Going to court for the first time
Each day the Sydney Morning Herald publishes lists for all courts sitting on that day so that you can look up the location and time of the listing of your case. The information is restricted to the names of the parties and the suit number. You will also find this listing published late afternoon of the individual court websites. If there is no listing and you are expecting that the information should be available then you should telephone the list clerk of the court to make enquiries. You will need to provide your name and if possible the suit number to identify the case.
What documents are used in court
Specific documents are used in court proceedings. Look on the Family Court website or the Federal Magistrates Court website to see the forms which are listed alphabetically. For example, if you want to file for a divorce you will find divorce forms and kits available. If you wish to represent yourself but cannot work out the forms then you may telephone the registry of the individual courts to discuss the issue. The registry will not however provide legal advice.
Will my information be available to the general public?
Do not worry that your family law personal information or your name will be published. Privacy is very important and is respected by legislation.
Section 121 of the Family Law Act 1975 makes it an offence, except in very limited circumstances, to publish or distribute a report of a case or part of a case, including information contained in a Judgment, which identifies parties, related or associated persons, witnesses or others involved in the case. A breach of the section is a criminal offence. The section also sets out certain limited defences to criminal liability.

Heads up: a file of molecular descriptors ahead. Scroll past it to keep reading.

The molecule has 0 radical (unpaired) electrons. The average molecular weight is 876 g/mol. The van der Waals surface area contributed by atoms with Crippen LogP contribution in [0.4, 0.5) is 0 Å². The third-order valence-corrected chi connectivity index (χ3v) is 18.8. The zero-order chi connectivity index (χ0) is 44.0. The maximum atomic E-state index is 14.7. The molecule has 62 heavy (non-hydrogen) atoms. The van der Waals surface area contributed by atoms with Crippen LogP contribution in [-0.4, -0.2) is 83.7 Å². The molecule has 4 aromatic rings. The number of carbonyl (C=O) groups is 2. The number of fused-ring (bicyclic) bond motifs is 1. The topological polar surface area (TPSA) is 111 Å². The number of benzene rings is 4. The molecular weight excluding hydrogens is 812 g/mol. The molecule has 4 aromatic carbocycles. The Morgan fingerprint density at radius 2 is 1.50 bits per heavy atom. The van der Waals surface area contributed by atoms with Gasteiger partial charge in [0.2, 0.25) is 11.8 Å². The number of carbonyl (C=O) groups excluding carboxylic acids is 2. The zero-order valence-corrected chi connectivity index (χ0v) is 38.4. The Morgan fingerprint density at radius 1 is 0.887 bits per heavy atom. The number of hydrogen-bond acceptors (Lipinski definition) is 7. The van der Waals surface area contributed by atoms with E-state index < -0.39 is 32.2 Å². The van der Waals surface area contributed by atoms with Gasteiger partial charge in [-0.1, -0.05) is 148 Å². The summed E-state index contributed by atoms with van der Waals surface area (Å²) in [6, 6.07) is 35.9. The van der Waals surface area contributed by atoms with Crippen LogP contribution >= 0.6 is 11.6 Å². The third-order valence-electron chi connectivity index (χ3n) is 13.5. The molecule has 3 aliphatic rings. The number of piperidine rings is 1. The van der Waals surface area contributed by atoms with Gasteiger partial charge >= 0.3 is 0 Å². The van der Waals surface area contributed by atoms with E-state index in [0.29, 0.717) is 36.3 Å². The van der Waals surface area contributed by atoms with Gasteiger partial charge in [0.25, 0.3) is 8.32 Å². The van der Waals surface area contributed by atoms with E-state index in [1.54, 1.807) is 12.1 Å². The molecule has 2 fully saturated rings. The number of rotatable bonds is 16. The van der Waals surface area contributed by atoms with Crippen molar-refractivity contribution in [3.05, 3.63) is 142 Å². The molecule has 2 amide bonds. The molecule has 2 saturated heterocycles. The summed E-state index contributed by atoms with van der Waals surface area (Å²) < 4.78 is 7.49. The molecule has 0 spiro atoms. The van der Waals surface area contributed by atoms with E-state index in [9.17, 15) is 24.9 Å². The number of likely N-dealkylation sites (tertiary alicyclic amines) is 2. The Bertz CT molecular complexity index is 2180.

Exceptions to this rule include
- the communication to persons concerned in proceedings in any court, or
- to a body that grants assistance by way of legal aid for the purpose of facilitating the making of a decision as to whether assistance by way of legal aid should be granted or continued or provided in a particular case, or
- the publishing of a notice or report in pursuance of the direction of a court, or
- the publication by the court of lists of proceedings, or
- the publishing of any publication bona fide intended primarily for use by the members of the legal profession, or
- publication of accounts of proceedings including on the internet where those accounts have been approved by the court.
Can I access in the court my own case file?
Yes, if you are a party to the proceedings or have sufficient interest in the proceedings and the court gives permission for you to access the material in the file then you may apply to the court to look at the papers. You will need to make application to the registry which holds the papers. Generally you will only be able to view the court documents and not the correspondence on the file.